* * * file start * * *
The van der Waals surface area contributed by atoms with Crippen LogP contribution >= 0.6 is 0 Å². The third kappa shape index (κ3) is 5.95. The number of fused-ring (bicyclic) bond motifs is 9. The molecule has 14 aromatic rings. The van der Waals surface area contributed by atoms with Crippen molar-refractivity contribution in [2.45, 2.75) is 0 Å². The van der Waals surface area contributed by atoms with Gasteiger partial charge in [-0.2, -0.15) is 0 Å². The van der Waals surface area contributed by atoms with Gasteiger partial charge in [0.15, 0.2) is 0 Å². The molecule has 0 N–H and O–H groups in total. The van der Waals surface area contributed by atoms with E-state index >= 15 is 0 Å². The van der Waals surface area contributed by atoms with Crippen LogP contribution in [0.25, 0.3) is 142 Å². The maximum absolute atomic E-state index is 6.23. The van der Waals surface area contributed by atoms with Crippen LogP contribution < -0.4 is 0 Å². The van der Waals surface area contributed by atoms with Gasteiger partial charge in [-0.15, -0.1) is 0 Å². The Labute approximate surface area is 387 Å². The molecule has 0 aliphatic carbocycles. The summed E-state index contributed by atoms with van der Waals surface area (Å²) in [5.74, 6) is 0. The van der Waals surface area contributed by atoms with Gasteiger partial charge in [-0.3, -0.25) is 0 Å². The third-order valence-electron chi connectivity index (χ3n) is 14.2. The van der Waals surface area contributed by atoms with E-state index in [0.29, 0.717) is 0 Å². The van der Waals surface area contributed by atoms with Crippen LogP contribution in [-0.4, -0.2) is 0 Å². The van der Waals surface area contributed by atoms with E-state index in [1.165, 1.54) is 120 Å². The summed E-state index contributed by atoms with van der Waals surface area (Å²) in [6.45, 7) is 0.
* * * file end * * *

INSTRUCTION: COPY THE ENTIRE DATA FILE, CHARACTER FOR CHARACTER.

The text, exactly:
The van der Waals surface area contributed by atoms with Crippen LogP contribution >= 0.6 is 0 Å². The third kappa shape index (κ3) is 5.95. The number of fused-ring (bicyclic) bond motifs is 9. The molecule has 14 aromatic rings. The van der Waals surface area contributed by atoms with Crippen molar-refractivity contribution in [2.45, 2.75) is 0 Å². The van der Waals surface area contributed by atoms with Gasteiger partial charge in [-0.2, -0.15) is 0 Å². The van der Waals surface area contributed by atoms with Gasteiger partial charge in [0.15, 0.2) is 0 Å². The molecule has 0 N–H and O–H groups in total. The van der Waals surface area contributed by atoms with E-state index >= 15 is 0 Å². The van der Waals surface area contributed by atoms with Crippen LogP contribution in [0.25, 0.3) is 142 Å². The maximum absolute atomic E-state index is 6.23. The van der Waals surface area contributed by atoms with Crippen LogP contribution < -0.4 is 0 Å². The van der Waals surface area contributed by atoms with Gasteiger partial charge in [-0.15, -0.1) is 0 Å². The Labute approximate surface area is 387 Å². The molecule has 0 aliphatic carbocycles. The summed E-state index contributed by atoms with van der Waals surface area (Å²) in [5.74, 6) is 0. The van der Waals surface area contributed by atoms with Gasteiger partial charge in [-0.3, -0.25) is 0 Å². The third-order valence-electron chi connectivity index (χ3n) is 14.2. The van der Waals surface area contributed by atoms with E-state index in [0.29, 0.717) is 0 Å². The van der Waals surface area contributed by atoms with Crippen LogP contribution in [-0.4, -0.2) is 0 Å². The van der Waals surface area contributed by atoms with E-state index in [1.165, 1.54) is 120 Å². The summed E-state index contributed by atoms with van der Waals surface area (Å²) in [6.45, 7) is 0.